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South From Granada (Penguin Travel Library) Paperback – 30 Jul 1992
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Gerald Brenan is generally regarded as the greatest of English writers about Spain. "South from Granada" describes the essence of a remote rural area before the Civil War with vivid sympathy. Here, brought back to life, are the festivals and folk-lore of the Sierra Nevada, the rivalries, romances and courtship rituals, the village customs, superstitions and characters. Equally compelling are chapters on Granada in the twenties, food and the Phoenicians, the cheap brothels and archaeological remains of Almeria, the stark but haunting mountain scenery and even a visit from Virginia Woolf. The result was acclaimed on publication as a masterpiece; it remains a classic, richly evocative account of a lost way of life.
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Written in a direct, lucid and personable style (even to the extent that when he is about to set out a description of the country he suggests to the reader that `those who do not like geography can skip a few pages'), the book covers the history, geology, society, sartorial etiquette - in fact every aspect of living there after WW1. It's a travelogue, autobiography and guidebook all rolled into one.
It's the perfect counterpoint to Chris Stewart's series of books documenting his life there today.
As you read about the remoteness, conditions and welfare of the people in the villages back in the twenties, it's hard to imagine the speed at which the area must have subsequently changed as a result of the impact of the road and transport infrastructure, tourism, the EU, and even the internet that Chris Stewart now enjoys on his isolated farm.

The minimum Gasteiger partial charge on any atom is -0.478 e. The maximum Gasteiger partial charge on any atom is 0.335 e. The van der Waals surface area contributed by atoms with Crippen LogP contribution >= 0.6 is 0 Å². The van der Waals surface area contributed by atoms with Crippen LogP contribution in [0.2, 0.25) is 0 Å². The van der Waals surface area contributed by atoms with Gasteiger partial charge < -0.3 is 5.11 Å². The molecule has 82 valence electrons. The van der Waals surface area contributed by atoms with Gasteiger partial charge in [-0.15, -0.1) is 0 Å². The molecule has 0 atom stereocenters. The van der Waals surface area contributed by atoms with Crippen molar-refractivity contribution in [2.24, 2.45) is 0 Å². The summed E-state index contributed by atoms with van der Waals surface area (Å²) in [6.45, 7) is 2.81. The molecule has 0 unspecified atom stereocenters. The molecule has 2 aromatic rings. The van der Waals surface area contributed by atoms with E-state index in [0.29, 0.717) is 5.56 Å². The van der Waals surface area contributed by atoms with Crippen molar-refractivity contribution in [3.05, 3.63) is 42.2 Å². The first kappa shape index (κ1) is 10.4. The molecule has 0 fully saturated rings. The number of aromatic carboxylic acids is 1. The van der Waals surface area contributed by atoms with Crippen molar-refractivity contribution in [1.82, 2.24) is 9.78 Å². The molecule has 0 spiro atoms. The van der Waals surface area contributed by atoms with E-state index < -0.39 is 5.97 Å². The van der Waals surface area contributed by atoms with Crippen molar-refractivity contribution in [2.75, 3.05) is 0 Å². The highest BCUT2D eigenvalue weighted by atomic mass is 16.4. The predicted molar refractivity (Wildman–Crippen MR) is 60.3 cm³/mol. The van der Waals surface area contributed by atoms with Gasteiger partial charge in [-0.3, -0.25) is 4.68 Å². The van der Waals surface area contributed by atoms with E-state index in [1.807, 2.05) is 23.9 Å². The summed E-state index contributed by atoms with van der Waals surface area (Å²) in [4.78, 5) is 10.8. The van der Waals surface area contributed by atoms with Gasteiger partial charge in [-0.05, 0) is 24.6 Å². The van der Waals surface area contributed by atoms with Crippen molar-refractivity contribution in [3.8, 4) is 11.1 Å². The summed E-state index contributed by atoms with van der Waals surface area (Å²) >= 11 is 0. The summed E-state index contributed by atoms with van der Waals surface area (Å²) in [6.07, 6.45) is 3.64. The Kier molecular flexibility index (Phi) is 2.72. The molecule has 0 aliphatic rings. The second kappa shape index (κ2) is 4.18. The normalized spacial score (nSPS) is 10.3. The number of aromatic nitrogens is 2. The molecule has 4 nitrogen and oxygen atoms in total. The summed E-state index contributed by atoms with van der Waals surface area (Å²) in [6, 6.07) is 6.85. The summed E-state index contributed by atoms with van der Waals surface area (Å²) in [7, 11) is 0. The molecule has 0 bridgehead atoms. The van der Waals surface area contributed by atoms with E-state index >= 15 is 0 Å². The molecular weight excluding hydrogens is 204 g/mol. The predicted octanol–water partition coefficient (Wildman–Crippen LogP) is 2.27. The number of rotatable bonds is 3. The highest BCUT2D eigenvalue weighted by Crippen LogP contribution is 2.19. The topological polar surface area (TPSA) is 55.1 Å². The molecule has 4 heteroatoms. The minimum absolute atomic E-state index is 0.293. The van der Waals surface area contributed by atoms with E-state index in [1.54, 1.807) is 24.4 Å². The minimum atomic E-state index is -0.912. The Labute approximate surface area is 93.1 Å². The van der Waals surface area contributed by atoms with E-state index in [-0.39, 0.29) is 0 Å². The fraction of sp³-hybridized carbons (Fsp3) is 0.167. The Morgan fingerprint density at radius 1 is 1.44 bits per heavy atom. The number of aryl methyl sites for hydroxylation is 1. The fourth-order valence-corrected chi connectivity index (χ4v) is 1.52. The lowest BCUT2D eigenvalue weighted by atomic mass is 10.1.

Take a trip back with Brenan, and immerse yourself in Andalusia of old.
You do pick up the fact that Brenan is very well read and has a sharp yet forgiving mind. His insight into his host country and its people is fascinating and has warmed my appreciation of the region more and rekindled my desire to explore the area (despite the inevitable disappointment of being 70 years too late!).
If you like Chris Stewart's style then I think you will like this book as I believe it has influenced Chris Stewart's engaging and self deprecating style. And, should he read this review; Chris you flatter Gerald Brenan in your imitating his style, be it conscious of otherwise.
I will now invest in a copy of The Face of Spain - another Brenan book.
Well written throughout by someone who has a clear talent for correct usage of the English language, which always helps a book’s content to flow more easily and enjoyably into the brain.
War. Bloomsbury Set connections enhance his Spanish existence, with visits from Virginia Wolfe etc. With living on a tight budget, he has little alternative other than to live 'as the locals', giving snap-shots of a Spain, long gone, with ancient customs, folklore and living with the seasonsas done by many generations. A must read.
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